Objectives The differentiation between Mycobacterium abscessus subspecies abscessus (M. abscessus) and Mycobacterium abscessus subspecies massiliense (M. massiliense) and determination of the presence of inducible resistance to macrolide antibiotics are important factors in the management of patients with Mycobacterium abscessus complex (MABC) infections. Unlike pulmonary MABC infections, little information on extrapulmonary MABC infections is available. Methods The molecular identification of clinical isolates was performed, and the clinical characteristics and treatment outcomes of 20 consecutive patients with extrapulmonary MABC infections were assessed. Results M. abscessus and M. massiliense each caused 10 (50%) of the cases. Eight (80%) M. abscessus isolates that had inducible resistance to clarithromycin harbored an intact erm(41) gene of the T28 variant, whereas two (20%) M. abscessus isolates had the C28 erm(41) variant and were susceptible to clarithromycin. All M. massiliense isolates had a truncated erm(41) gene and were susceptible to clarithromycin. The drug susceptibility profiles other than clarithromycin were similar for the M. abscessus and M. massiliense isolates. Of the 20 patients, 17 (85%) showed a favorable outcome, including all patients with M. massiliense infection and 70% (7/10) of patients with M. abscessus infection. Favorable outcomes were associated with M. massiliense and M. abscessus isolates with a non-functional erm(41) gene (p = 0.049). Conclusions Precise species and subspecies identification and the determination of macrolide susceptibility are recommended for the optimal treatment of extrapulmonary MABC infections.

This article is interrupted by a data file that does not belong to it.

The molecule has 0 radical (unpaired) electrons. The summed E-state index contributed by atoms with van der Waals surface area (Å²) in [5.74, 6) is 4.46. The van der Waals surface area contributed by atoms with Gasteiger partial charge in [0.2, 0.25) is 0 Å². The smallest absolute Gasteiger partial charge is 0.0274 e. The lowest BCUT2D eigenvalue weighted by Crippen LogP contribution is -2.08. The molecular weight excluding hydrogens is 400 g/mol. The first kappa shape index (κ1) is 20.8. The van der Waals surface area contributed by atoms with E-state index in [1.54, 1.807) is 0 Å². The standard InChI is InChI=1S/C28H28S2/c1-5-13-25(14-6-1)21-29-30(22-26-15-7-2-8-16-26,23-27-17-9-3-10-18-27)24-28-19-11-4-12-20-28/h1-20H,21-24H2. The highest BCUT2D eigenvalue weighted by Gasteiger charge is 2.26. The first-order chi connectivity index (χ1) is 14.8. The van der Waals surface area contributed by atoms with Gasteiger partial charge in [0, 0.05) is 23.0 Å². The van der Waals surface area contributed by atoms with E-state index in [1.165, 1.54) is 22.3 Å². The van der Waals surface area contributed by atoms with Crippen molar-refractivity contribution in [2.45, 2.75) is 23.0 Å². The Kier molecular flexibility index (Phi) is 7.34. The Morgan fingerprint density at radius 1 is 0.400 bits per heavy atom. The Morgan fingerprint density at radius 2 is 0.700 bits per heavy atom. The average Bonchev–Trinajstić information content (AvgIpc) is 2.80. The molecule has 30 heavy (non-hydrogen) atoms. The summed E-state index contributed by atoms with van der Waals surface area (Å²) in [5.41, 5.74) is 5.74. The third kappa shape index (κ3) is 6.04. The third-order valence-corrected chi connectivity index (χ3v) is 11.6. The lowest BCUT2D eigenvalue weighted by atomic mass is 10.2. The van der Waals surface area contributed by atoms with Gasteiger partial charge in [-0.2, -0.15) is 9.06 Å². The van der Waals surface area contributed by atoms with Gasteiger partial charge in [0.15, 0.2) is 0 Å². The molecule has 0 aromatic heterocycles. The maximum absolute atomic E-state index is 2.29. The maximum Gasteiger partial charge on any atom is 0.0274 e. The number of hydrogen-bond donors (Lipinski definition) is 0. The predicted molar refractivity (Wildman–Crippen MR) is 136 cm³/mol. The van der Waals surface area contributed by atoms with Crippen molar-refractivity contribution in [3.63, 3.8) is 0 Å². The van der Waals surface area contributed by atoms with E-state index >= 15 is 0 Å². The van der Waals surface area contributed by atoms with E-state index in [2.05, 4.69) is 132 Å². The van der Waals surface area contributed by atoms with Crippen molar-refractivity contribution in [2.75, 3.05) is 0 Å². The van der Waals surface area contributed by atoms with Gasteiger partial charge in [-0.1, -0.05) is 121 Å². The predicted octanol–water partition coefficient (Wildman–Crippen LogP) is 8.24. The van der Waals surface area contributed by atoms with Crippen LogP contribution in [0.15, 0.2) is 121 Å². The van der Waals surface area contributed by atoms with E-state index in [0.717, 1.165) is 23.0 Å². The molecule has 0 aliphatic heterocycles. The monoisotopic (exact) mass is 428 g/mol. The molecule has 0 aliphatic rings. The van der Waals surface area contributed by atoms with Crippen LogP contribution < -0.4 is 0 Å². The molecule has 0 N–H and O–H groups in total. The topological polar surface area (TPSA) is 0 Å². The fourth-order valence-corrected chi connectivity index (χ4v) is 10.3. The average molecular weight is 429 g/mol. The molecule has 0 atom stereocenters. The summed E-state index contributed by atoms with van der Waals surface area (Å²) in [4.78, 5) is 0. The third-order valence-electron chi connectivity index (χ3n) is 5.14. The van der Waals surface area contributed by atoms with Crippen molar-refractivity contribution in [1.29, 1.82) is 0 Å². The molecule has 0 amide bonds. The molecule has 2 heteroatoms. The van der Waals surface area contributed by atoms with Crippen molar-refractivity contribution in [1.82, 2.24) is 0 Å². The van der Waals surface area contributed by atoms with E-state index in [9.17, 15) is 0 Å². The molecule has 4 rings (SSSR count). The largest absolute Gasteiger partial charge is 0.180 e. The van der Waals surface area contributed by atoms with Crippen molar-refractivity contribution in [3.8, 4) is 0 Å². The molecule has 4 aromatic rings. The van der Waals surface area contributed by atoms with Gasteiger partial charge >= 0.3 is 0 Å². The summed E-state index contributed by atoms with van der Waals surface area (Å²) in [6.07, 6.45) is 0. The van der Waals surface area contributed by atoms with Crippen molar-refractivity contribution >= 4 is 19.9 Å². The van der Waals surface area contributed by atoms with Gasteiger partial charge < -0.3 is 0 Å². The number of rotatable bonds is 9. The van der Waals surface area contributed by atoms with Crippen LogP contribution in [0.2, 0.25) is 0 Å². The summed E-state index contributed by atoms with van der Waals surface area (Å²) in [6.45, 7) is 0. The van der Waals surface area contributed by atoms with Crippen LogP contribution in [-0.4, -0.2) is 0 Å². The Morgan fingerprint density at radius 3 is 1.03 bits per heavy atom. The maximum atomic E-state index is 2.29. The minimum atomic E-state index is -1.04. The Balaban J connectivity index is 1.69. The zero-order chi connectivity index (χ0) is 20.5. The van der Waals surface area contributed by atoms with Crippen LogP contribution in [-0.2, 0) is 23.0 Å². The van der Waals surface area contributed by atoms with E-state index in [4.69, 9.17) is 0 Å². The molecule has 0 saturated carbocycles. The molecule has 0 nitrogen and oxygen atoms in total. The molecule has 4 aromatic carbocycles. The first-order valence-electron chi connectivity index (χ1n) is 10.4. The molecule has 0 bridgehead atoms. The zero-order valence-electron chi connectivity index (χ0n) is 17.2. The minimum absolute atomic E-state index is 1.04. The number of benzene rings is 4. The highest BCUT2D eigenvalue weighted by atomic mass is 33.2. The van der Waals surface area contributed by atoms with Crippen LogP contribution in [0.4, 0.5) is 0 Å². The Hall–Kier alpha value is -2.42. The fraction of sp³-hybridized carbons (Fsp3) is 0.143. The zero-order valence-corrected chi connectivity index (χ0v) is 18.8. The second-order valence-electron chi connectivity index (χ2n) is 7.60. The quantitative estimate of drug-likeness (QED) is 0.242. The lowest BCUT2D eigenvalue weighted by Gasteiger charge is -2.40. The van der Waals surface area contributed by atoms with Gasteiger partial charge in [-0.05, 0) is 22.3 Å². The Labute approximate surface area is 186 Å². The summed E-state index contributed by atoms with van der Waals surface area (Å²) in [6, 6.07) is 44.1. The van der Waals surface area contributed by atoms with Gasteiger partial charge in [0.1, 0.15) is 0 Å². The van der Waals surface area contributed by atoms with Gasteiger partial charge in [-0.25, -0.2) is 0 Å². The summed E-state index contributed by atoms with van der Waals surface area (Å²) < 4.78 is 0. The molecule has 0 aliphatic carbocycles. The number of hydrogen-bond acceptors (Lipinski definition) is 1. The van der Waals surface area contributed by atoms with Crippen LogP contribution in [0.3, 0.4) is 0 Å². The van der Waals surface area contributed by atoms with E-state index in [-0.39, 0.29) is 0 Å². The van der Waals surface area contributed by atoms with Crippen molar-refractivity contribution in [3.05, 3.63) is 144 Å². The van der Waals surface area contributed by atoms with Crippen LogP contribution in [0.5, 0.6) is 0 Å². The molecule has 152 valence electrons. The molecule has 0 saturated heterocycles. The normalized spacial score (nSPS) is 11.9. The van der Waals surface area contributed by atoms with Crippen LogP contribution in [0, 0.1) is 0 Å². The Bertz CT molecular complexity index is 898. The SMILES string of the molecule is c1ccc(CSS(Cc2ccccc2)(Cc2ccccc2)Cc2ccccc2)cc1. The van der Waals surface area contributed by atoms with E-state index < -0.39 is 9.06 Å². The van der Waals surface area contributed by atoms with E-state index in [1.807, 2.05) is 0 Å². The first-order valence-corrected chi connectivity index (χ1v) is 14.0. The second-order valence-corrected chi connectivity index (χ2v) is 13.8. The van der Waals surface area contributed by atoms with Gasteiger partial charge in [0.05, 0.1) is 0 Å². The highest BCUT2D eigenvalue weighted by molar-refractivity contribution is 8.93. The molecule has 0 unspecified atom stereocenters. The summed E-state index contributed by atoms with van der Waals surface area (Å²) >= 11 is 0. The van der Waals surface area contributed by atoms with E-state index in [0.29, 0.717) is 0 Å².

Bibliographical noteFunding Information:
This research was supported by the Basic Science Research Program through the National Research Foundation of Korea (NRF) funded by the Ministry of Science, ICT, and Future Planning (NRF-2015R1A2A1A01003959) and by a grant from the Korea Health Technology R&D Project through the Korea Health Industry Development Institute (KHIDI) funded by the Ministry of Health & Welfare, Republic of Korea (HI15C2778). The sponsor had no role in the design of the study, the collection and analysis of the data, or the preparation of the manuscript.
© 2017 The Author(s)
All Science Journal Classification (ASJC) codes
- Microbiology (medical)
- Infectious Diseases